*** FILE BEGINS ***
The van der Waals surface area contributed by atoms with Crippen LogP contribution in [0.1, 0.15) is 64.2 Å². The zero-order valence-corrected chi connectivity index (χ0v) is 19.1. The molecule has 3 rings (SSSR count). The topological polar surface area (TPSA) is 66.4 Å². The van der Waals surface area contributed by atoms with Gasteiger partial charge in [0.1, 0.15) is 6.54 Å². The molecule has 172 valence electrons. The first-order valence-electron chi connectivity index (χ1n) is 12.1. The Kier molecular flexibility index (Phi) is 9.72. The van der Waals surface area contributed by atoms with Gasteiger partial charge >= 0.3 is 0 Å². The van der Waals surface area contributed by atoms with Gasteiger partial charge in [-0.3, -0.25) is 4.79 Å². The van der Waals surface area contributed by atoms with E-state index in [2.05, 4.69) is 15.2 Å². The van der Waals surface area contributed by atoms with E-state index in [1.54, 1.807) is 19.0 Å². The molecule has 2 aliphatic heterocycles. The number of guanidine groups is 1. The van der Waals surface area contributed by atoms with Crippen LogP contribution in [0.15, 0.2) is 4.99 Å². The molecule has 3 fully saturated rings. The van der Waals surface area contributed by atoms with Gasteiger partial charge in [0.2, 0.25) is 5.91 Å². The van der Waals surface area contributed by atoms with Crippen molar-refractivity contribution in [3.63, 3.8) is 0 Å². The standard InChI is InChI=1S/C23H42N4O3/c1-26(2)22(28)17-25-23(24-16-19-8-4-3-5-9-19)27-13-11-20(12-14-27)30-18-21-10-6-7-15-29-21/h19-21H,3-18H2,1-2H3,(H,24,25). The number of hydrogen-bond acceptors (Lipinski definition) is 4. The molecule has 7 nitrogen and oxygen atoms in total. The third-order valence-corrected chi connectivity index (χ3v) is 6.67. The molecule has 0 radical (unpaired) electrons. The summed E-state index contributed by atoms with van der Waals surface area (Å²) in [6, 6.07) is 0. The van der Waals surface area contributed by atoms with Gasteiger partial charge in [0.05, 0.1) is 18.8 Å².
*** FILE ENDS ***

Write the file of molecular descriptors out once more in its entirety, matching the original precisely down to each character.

The van der Waals surface area contributed by atoms with Crippen LogP contribution in [0.1, 0.15) is 64.2 Å². The zero-order valence-corrected chi connectivity index (χ0v) is 19.1. The molecule has 3 rings (SSSR count). The topological polar surface area (TPSA) is 66.4 Å². The van der Waals surface area contributed by atoms with Gasteiger partial charge in [0.1, 0.15) is 6.54 Å². The molecule has 172 valence electrons. The first-order valence-electron chi connectivity index (χ1n) is 12.1. The Kier molecular flexibility index (Phi) is 9.72. The van der Waals surface area contributed by atoms with Gasteiger partial charge >= 0.3 is 0 Å². The van der Waals surface area contributed by atoms with Gasteiger partial charge in [-0.3, -0.25) is 4.79 Å². The van der Waals surface area contributed by atoms with E-state index in [2.05, 4.69) is 15.2 Å². The van der Waals surface area contributed by atoms with E-state index in [1.54, 1.807) is 19.0 Å². The molecule has 2 aliphatic heterocycles. The number of guanidine groups is 1. The van der Waals surface area contributed by atoms with Crippen LogP contribution in [0.15, 0.2) is 4.99 Å². The molecule has 3 fully saturated rings. The van der Waals surface area contributed by atoms with Gasteiger partial charge in [0.2, 0.25) is 5.91 Å². The van der Waals surface area contributed by atoms with Crippen molar-refractivity contribution in [3.63, 3.8) is 0 Å². The standard InChI is InChI=1S/C23H42N4O3/c1-26(2)22(28)17-25-23(24-16-19-8-4-3-5-9-19)27-13-11-20(12-14-27)30-18-21-10-6-7-15-29-21/h19-21H,3-18H2,1-2H3,(H,24,25). The number of hydrogen-bond acceptors (Lipinski definition) is 4. The molecule has 7 nitrogen and oxygen atoms in total. The third-order valence-corrected chi connectivity index (χ3v) is 6.67. The molecule has 0 radical (unpaired) electrons. The summed E-state index contributed by atoms with van der Waals surface area (Å²) in [6, 6.07) is 0. The van der Waals surface area contributed by atoms with Gasteiger partial charge in [0.05, 0.1) is 18.8 Å².